This topic is not anything I would’ve ever considered writing about if my friend Lizette wouldn’t have briefly brought up how she typically celebrated Mother’s Day a day before it is nationally celebrated in the United States (note: Mother’s Day in the United States is always held on the second Sunday of May). Believe it or not, that was something I never knew about. From that small exchange, I decided to do some research on the origin of the day, and simply why it’s celebrated the day before in Mexico – isn’t it cool to see how something so small can spark your interest?
For a little history on Mother’s Day itself, the origin of Mother’s Day goes back to Ancient Greece. Mother’s Day was established in honor of “Rhea”, who was knows as “the mother of all Greek Gods.” Throughout the 19th Century, there were constant proposals to establish a day to tribute entirely to the mothers in our lives, but it wasn’t officially established until 1908. It was May 10, 1908 when there was the first unofficially ceremony held to commemorate mothers in a Church in Virginia.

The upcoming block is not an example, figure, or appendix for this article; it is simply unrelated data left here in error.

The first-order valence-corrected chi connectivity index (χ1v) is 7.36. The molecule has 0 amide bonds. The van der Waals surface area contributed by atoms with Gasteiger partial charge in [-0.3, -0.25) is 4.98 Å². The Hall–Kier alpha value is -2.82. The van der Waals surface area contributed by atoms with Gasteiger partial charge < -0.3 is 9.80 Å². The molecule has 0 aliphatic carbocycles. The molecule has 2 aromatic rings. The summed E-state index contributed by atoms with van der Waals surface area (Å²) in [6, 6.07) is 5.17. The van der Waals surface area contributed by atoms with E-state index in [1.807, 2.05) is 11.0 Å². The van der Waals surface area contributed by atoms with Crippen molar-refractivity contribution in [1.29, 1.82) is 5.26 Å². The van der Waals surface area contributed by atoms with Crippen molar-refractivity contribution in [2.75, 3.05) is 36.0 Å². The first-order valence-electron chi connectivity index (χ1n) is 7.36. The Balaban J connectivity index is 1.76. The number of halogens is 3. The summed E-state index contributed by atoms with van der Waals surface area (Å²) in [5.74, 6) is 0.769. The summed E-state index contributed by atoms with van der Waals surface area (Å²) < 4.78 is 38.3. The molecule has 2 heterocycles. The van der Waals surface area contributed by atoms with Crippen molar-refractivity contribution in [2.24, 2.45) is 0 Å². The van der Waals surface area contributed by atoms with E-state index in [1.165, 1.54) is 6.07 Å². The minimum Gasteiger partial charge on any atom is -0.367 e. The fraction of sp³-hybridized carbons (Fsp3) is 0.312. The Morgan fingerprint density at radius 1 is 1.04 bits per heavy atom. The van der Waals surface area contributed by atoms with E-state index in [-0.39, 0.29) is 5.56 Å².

Mexican Mother’s Day dates back to April 13, 1922 Rafael Alducin, a journalist and founder of a newspaper, launched an invitation nationwide to choose a date to pay respect and affection to Mexican mothers. Being that everyone was in favor of this initiative, May 10th, 1922 became the first official Mother’s Day. Mexico became the first nation in Latin America that gave mothers this recognition.
May 10th was actually chosen since May is the month that is dedicated to the Virgin Mary and being that the 10th was once “pay day” in Mexico. Like in the United States, the day usually includes a family reunion. Along with this, families eat traditional dishes and listen to Mexican music while expressing their love, affection and gratitude for all mothers and grandmothers.
Now that I’ve given you a quick history lesson on Mexican Mother’s Day, don’t try to correct your Mexican friends if they tell you to wish your mom a Happy Mother’s Day and it doesn’t line up with the day you’re used to!